The Greenwood Encyclopedia of International Relations - Vol. 2

By Cathal J. Nolan | Go to book overview

Suggested Readings:
Robert Aldrich, Greater France (1997); Winfried Baumgart, Imperialism: The Idea and Reality of British and French Colonial Expansion (1982); W. J. Eccles, The French in North America, 1500–1783 (1998); Frederick Quinn, The French Overseas Empire (2000).
French Equatorial Africa. A federation of French colonies in central Africa, 1910–1958: Chad,Gabon, the French Congo, and Ubangi-Shari. Its capital was Brazzaville.
French Guiana. An overseas department of France, in South America. It has fewer than 100,000 residents, but they have direct representation in the French parlement (one Senator and one Deputy). It was the site of the infamous penal colony, Devil’s Island, until 1951. See also Dreyfus affair.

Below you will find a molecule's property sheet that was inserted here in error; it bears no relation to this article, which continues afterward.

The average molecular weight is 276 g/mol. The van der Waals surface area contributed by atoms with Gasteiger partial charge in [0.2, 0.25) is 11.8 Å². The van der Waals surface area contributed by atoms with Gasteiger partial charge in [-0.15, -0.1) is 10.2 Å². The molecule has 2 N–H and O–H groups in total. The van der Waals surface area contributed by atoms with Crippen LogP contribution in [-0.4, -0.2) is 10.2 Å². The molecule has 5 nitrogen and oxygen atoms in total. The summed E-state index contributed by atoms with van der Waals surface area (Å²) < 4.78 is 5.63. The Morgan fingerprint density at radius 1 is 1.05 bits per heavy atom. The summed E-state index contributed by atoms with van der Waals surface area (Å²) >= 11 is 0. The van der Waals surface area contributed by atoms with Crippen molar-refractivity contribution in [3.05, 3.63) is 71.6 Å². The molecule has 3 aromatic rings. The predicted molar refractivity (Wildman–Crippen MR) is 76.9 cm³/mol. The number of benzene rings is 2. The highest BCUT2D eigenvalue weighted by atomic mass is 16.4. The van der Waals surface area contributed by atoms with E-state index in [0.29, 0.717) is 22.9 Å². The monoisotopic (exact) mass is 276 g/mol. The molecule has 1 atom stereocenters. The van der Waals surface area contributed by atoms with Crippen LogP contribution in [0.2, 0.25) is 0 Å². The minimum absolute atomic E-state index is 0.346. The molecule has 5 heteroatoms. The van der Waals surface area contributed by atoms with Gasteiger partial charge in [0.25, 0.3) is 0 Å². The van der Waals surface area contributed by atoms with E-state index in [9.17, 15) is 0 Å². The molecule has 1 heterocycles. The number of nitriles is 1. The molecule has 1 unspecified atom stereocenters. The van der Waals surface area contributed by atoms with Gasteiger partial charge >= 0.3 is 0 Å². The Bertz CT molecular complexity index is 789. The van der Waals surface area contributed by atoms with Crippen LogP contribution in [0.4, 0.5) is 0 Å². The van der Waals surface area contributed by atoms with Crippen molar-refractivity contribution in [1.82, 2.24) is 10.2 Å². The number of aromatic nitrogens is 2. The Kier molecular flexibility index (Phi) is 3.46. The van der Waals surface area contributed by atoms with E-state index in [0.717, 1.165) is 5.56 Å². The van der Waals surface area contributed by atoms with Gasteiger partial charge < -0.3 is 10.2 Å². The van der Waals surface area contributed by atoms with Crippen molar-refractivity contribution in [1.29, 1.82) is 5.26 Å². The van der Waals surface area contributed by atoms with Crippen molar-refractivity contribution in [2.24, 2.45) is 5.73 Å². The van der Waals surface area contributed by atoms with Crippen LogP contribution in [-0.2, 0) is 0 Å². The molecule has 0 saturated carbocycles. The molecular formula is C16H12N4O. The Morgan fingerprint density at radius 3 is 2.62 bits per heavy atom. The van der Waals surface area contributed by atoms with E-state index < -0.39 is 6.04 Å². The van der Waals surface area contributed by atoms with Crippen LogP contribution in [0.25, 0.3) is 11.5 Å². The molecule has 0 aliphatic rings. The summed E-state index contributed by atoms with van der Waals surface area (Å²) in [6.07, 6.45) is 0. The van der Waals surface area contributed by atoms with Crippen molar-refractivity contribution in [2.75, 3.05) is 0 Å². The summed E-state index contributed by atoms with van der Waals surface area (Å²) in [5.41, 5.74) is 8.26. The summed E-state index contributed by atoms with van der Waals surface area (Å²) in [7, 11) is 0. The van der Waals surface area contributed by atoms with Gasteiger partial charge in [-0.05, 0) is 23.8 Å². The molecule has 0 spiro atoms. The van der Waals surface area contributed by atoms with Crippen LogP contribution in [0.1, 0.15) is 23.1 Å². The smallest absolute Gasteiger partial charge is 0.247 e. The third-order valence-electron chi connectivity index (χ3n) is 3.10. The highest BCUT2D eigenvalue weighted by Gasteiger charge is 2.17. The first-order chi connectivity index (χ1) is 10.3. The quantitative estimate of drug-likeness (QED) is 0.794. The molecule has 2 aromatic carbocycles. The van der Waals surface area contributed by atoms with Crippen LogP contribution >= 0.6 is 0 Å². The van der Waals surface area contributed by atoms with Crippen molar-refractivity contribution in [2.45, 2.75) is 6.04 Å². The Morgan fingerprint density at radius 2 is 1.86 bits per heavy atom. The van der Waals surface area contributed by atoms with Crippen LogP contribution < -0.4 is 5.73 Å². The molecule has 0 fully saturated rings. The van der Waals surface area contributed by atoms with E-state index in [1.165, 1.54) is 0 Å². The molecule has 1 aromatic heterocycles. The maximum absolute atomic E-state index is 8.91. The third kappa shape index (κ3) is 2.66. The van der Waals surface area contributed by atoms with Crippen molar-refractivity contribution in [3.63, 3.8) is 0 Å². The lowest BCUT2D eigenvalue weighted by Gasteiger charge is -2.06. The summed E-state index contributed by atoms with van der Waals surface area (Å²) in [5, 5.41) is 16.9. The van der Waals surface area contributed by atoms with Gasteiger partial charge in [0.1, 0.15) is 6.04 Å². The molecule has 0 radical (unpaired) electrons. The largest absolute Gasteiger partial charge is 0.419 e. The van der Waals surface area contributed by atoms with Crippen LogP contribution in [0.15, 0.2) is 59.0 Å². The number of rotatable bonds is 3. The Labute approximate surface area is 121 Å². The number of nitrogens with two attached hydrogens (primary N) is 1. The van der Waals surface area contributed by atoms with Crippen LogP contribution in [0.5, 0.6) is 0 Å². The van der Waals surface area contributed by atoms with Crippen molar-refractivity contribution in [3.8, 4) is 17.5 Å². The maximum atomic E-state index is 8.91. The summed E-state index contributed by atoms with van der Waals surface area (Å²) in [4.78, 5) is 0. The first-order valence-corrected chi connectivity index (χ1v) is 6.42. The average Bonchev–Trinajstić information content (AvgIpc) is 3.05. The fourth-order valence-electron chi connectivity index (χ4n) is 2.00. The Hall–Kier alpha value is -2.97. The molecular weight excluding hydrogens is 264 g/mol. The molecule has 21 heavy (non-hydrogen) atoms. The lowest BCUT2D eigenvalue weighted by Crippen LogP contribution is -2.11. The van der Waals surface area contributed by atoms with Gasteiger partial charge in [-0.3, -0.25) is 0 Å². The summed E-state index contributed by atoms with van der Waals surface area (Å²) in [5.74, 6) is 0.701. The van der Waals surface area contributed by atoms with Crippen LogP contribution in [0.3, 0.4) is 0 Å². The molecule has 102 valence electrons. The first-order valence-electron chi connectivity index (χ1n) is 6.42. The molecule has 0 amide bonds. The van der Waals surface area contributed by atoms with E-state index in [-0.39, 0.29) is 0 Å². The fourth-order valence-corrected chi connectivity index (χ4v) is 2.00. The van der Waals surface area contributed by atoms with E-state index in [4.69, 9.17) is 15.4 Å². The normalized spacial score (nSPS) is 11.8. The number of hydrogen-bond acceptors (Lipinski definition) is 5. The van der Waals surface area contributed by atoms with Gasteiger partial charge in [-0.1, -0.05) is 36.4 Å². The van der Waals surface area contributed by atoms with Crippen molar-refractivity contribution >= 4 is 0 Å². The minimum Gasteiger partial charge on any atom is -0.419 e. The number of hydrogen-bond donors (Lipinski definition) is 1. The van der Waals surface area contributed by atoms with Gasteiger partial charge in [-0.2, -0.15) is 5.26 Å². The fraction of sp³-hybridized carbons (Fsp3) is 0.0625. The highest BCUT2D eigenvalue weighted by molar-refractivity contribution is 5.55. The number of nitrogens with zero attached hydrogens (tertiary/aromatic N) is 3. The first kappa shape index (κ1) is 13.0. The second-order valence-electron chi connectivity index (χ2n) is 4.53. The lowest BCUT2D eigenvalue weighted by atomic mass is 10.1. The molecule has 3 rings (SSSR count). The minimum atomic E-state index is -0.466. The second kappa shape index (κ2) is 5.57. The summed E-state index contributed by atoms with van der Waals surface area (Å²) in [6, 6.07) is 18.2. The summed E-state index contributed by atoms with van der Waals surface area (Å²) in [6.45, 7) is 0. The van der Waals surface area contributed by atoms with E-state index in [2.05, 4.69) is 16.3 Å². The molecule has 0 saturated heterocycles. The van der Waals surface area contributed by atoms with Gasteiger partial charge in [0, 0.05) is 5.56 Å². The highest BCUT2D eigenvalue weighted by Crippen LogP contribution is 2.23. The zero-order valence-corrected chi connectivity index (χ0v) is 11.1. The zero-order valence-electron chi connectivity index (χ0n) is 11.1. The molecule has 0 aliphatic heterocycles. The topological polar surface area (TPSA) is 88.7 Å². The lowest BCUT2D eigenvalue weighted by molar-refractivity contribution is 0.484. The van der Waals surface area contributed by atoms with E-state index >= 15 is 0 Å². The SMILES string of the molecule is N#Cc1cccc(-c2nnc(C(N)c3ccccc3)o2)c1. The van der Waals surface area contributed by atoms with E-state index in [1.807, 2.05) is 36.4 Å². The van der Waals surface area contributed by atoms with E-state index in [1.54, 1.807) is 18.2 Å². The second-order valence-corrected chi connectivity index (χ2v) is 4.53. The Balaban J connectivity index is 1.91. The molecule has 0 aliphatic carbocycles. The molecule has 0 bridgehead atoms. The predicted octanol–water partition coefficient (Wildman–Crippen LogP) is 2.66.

French Guinea. French colony and former name of the Republic of Guinea.
French India. Formerly, all French holdings in India. After the Treaty of Paris (1763), the five remaining French enclaves in India: Chandernagor, Karikal, Pondicherry, Yanaon, and Mahé, the only parts of the much larger subcontinental empire constructed by France’s East India Company to survive the Seven Years’ War. Under the Treaty of Paris their fortifications were dismantled and they became mere entrepöt. They thus never posed a challenge to British hegemony, with the exception of when Napoleon in 1798 threatened to head toward India from Egypt, and were left in peace. From 1952 to 1954 all were peacefully transferred to Indian jurisdiction.

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The Greenwood Encyclopedia of International Relations - Vol. 2
Table of contents

Table of contents

  • Title Page iv
  • Contents vii
  • Preface ix
  • Acknowledgments xxi
  • F 530
  • Suggested Reading: 534
  • Suggested Readings: 547
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  • G 601
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  • H 681
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  • I 752
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  • J 846
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  • K 884
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  • L 927
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